Jenny Mollison: Pleasure comes from the process, not the end result

The garden at Ardtornish is an example of hard work paying off

The garden at Ardtornish is an example of hard work paying off

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I once spoke in a debate against the motion “a garden is a paradise but gardening is purgatory”. I’m pretty sure that most allotment plot-holders will agree with me that visiting beautiful parks and gardens is enjoyable but the real pleasure comes from getting one’s hands dirty in the soil. Different activities have their seasons. It’s that time of year when weeds seem to grow faster than I can fling them into the compost heap. I’m looking out for signs of germination in recently planted rows of peas and hoping the mice haven’t discovered them first.

My neighbour, Charles Fraser, whose garden at Shepherd House, Inveresk, always looks immaculate, agrees with me that so much of the enjoyment of gardening comes not from the end result but the process involved in getting there. Faith Raven, whose garden at Ardtornish (www.ardtornishgardens.co.uk) I am so fond of, writes that gardening is “a creative satisfying activity”. They are both so right.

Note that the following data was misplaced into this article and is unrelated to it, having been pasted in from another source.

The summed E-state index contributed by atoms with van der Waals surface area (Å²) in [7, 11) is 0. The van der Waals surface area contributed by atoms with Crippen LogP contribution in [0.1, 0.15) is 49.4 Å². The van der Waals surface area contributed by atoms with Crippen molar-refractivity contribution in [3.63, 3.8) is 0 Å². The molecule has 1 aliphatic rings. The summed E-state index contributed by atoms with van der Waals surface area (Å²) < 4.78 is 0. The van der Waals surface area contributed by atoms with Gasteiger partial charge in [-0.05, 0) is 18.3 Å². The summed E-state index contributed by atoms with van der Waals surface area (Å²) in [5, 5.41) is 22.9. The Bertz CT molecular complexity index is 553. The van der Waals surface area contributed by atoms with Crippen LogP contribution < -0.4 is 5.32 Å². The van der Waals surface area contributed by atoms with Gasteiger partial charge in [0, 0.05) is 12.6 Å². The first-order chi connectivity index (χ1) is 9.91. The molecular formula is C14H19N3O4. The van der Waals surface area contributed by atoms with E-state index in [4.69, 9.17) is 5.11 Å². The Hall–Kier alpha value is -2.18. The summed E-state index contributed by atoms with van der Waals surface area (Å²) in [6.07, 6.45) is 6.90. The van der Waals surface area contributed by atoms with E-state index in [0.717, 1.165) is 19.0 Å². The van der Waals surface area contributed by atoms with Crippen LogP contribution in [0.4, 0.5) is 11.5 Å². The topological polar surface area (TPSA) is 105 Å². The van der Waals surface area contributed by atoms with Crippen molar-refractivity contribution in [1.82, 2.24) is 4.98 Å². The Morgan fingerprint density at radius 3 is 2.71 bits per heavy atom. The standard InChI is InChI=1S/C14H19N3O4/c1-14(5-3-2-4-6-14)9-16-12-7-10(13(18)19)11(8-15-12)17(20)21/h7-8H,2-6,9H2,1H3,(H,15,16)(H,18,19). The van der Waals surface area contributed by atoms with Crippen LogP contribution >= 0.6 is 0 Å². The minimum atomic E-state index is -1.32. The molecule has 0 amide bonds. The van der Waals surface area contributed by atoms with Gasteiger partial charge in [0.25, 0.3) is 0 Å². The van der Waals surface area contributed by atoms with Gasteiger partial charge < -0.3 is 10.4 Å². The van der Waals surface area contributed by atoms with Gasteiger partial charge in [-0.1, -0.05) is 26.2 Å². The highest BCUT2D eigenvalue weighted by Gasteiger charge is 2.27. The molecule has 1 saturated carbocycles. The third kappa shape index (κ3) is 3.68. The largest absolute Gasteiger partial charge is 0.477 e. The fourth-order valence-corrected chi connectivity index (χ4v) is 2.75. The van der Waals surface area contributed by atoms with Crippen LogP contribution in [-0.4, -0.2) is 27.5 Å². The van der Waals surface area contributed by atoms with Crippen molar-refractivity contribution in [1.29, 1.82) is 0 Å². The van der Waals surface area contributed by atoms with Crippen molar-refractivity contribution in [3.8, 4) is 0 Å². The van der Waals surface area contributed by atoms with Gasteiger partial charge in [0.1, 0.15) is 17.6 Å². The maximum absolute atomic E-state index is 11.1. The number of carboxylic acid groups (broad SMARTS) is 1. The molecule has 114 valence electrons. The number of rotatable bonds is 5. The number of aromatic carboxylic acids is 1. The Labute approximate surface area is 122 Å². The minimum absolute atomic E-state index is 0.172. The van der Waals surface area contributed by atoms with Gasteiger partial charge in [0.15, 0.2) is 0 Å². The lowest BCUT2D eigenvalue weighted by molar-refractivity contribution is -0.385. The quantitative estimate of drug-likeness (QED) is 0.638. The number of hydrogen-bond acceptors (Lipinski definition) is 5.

It’s a mystery to me that there are books and magazine articles devoted to shortcuts for quick results and garden centres are full of gizmos that promise to make things easier. Gardening is not a household chore like dusting where I’m one of the first to fall for any gadget which might make things less tedious.

Sometimes, when the weather is just right, an element of urgency to get seeds planted creeps in and, later on, to harvest fruit before it goes to waste. Then there’s a bit of a rush to make sure everything is going to be all right while I go on holiday. But for most of us, hurrying through allotment activities is not what we do. When an unexpected free day presents itself, I’m sure I’m not alone in grabbing the opportunity for more time on my plot. Glancing round our site on any typical day, I can usually see someone sitting down and just taking delight in being there. A bit of blue sky always helps but fine weather is not a pre-requisite. Time seems to stand still and it can be nearly dark before some of us down tools and head for home.

Returning with fresh produce is just one part of the satisfaction of having an allotment. Appreciating how much I enjoyed the journey to that point is just as important. It’s no wonder that health professionals recognise the contribution that having an allotment can make to our general wellbeing. n

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